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VC Alternative, Week Two: Scarabeus
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TheRedEye
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PostPosted: Mon Feb 12, 2007 7:15 am    Post subject: VC Alternative, Week Two: Scarabeus Reply with quote

I've had a long, sleepless week, but that isn't going to stop me from bringing you the next Lost Levels Virtual Console Alternative: Scarabeus!



Scarabeus is prototype of a very simple puzzle game. In it, the player must figure out the best path to draw one line through a series of tiles without any overlap. In fact, to give the player extra incentive not to backtrack, the tiles actually crumble away after use, which leaves no choice but to venture on. Players must cause all of the black tiles to disappear, and then land back on the starting square, with a reward for a quick performance.



As the game progresses, it introduces white tiles, which change to black after being stepped on. Players must then step away and back to the tile to make it disappear properly.



And why is the game in black and white? Because Scarabeus is in actuality the Game Boy game Pyramids of Ra! I have no evidence to back this up, but my theory is that Pyramids of Ra was being ported from the Game Boy to the NES, and this is an early prototype of the conversion. Colors have not yet been added, nor has sound.

More on Scarabeus, from the game's designer, Ross Harris:

Ross Harris wrote:
When the gameboy came out, I was interested into programming again. The processor in the gameboy was basically a cut-down Z80, something I'd worked on before. So I designed this clever puzzle game that ( from a technical standpoint ) was as simple as can be, so I could code it myself. It was given to someone else, who took 18 months and had to simplify the mechanics further. Indeed, he couldn't even get alternate graphics in the game- they're the same ALL THE WAY THROUGH!


You can download the game here, if you're into that sort of thing!
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taiki



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PostPosted: Mon Feb 12, 2007 8:56 am    Post subject: Reply with quote

This game is tops.

The lack of color not withstanding.

WHAT THE FUCK

Around room 2000 or so, you'll run into THIS.

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Skrybe
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PostPosted: Mon Feb 12, 2007 5:31 pm    Post subject: Reply with quote

To expand on what Frank said, the game gets considerably more complex in later levels. This particular level has fixed forced jumps, forced jumps that rotate after every move, warp tiles, and tiles that reverse the controls:



And this isn't even halfway through the game!

If you're the cheating type, you can put the game in debug mode with the password IGORSAYSWARP. It'll say the password is invalid, but when you start the game, you'll get the option to have the computer solve the puzzle for you at the start of each stage, and you can press Select at any time to automatically pass the level.
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KlarthAilerion
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PostPosted: Mon Feb 12, 2007 11:13 pm    Post subject: Reply with quote

For you nostalgic types, this is one of the titles that was on Mike Etler's Rarity List way back in the day. Now you know.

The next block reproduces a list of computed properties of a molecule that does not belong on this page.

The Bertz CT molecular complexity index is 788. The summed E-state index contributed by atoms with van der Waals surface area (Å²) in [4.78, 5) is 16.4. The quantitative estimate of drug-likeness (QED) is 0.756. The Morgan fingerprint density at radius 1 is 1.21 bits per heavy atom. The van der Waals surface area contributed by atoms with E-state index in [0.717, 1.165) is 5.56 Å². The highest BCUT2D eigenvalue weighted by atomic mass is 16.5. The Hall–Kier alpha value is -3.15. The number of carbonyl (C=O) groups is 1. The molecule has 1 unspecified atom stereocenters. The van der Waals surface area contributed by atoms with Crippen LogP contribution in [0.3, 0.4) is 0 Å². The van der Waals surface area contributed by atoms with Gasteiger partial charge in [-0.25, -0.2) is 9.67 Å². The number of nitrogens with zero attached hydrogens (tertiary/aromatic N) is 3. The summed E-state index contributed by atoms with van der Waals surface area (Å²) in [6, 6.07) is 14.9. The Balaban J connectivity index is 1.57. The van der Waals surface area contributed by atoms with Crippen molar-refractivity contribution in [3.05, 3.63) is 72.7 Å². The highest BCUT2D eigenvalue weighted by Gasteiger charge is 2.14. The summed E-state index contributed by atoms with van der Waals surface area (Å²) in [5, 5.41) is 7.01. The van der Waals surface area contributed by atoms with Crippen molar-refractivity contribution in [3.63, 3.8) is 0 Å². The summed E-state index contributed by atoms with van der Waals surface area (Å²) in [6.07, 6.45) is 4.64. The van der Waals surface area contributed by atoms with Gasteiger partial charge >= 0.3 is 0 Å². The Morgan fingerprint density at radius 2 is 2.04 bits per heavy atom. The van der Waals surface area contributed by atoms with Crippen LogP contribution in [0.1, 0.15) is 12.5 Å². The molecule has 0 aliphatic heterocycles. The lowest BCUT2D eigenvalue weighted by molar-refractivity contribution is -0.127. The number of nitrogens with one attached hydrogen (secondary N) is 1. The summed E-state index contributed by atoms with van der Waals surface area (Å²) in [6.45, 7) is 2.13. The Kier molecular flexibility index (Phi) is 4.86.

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jps



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PostPosted: Tue Feb 13, 2007 4:00 pm    Post subject: Re: VC Alternative, Week Two: Scarabeus Reply with quote

TheRedEye wrote:
Scarabeus is in actuality the Game Boy game Pyramids of Ra! I have no evidence to back this up, but my theory is that Pyramids of Ra was being ported from the Game Boy to the NES, and this is an early prototype of the conversion.


I think it's actually vice versa. If you look at this, Scarabeus was being developed in early 1990. And if I'm not mistaken, Pyramids of Ra wasn't released until 1993 or 1994. Plus, the opening screen of Ra curiously states "Original Game copyright 1991."

Although in the spirit of full disclosure, the title on this cart complicates my point.
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TheRedEye
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PostPosted: Tue Feb 13, 2007 4:42 pm    Post subject: Re: VC Alternative, Week Two: Scarabeus Reply with quote

jps wrote:
TheRedEye wrote:
Scarabeus is in actuality the Game Boy game Pyramids of Ra! I have no evidence to back this up, but my theory is that Pyramids of Ra was being ported from the Game Boy to the NES, and this is an early prototype of the conversion.


I think it's actually vice versa. If you look at this, Scarabeus was being developed in early 1990. And if I'm not mistaken, Pyramids of Ra wasn't released until 1993 or 1994. Plus, the opening screen of Ra curiously states "Original Game copyright 1991."

Although in the spirit of full disclosure, the title on this cart complicates my point.


Ooh, look, actual research!

Okay, I have two counter-arguments. First, release year means shit, in terms of figuring out when a game was completed. Scurge: Hive on the GBA came out, what, a couple months ago? It went gold December 2003. Just because a game's development is completed doesn't mean that there's automatically enough money to publish and market it. And given Matchbox's games division circa 1991, and its ten cancelled NES games (!), I would assume they'd be a little weary of publishing an unproven little puzzle game for the Game Boy. If it was indeed published in '93 or '94, I would assume it was for these reasons.

And second, here's the homepage of Scarabeus designer Ross Harris, who very clearly says he designed and programmed the initial game concept on the Game Boy, before handing it over to another developer. And, well, there you go.
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jps